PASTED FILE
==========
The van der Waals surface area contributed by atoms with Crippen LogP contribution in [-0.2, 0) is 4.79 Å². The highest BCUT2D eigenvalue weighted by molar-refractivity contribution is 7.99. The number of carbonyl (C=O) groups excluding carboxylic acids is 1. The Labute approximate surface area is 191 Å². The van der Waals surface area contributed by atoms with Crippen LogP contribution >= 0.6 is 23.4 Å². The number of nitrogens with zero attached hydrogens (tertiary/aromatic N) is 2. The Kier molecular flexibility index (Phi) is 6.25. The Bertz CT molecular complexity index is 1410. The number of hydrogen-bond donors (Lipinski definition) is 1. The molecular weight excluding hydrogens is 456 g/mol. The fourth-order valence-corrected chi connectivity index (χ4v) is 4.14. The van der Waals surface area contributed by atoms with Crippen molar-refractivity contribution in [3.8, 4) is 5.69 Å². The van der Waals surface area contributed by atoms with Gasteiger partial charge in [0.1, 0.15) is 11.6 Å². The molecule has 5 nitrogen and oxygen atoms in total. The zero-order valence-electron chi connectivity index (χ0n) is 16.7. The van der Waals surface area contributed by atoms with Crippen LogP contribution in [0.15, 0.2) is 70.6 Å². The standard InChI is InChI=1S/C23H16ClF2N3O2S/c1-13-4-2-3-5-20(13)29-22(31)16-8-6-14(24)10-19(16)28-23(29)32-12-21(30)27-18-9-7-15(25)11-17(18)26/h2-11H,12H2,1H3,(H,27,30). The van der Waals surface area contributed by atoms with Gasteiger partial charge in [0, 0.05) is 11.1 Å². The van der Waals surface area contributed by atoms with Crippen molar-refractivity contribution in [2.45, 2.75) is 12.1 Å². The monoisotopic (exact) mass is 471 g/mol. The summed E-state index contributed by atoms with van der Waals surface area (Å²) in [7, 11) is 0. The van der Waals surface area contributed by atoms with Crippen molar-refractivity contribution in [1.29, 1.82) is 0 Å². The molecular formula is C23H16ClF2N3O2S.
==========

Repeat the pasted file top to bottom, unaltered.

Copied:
The van der Waals surface area contributed by atoms with Crippen LogP contribution in [-0.2, 0) is 4.79 Å². The highest BCUT2D eigenvalue weighted by molar-refractivity contribution is 7.99. The number of carbonyl (C=O) groups excluding carboxylic acids is 1. The Labute approximate surface area is 191 Å². The van der Waals surface area contributed by atoms with Crippen LogP contribution >= 0.6 is 23.4 Å². The number of nitrogens with zero attached hydrogens (tertiary/aromatic N) is 2. The Kier molecular flexibility index (Phi) is 6.25. The Bertz CT molecular complexity index is 1410. The number of hydrogen-bond donors (Lipinski definition) is 1. The molecular weight excluding hydrogens is 456 g/mol. The fourth-order valence-corrected chi connectivity index (χ4v) is 4.14. The van der Waals surface area contributed by atoms with Crippen molar-refractivity contribution in [3.8, 4) is 5.69 Å². The van der Waals surface area contributed by atoms with Gasteiger partial charge in [0.1, 0.15) is 11.6 Å². The molecule has 5 nitrogen and oxygen atoms in total. The zero-order valence-electron chi connectivity index (χ0n) is 16.7. The van der Waals surface area contributed by atoms with Crippen LogP contribution in [0.15, 0.2) is 70.6 Å². The standard InChI is InChI=1S/C23H16ClF2N3O2S/c1-13-4-2-3-5-20(13)29-22(31)16-8-6-14(24)10-19(16)28-23(29)32-12-21(30)27-18-9-7-15(25)11-17(18)26/h2-11H,12H2,1H3,(H,27,30). The van der Waals surface area contributed by atoms with Gasteiger partial charge in [0, 0.05) is 11.1 Å². The van der Waals surface area contributed by atoms with Crippen molar-refractivity contribution in [2.45, 2.75) is 12.1 Å². The monoisotopic (exact) mass is 471 g/mol. The summed E-state index contributed by atoms with van der Waals surface area (Å²) in [7, 11) is 0. The van der Waals surface area contributed by atoms with Crippen molar-refractivity contribution in [1.29, 1.82) is 0 Å². The molecular formula is C23H16ClF2N3O2S.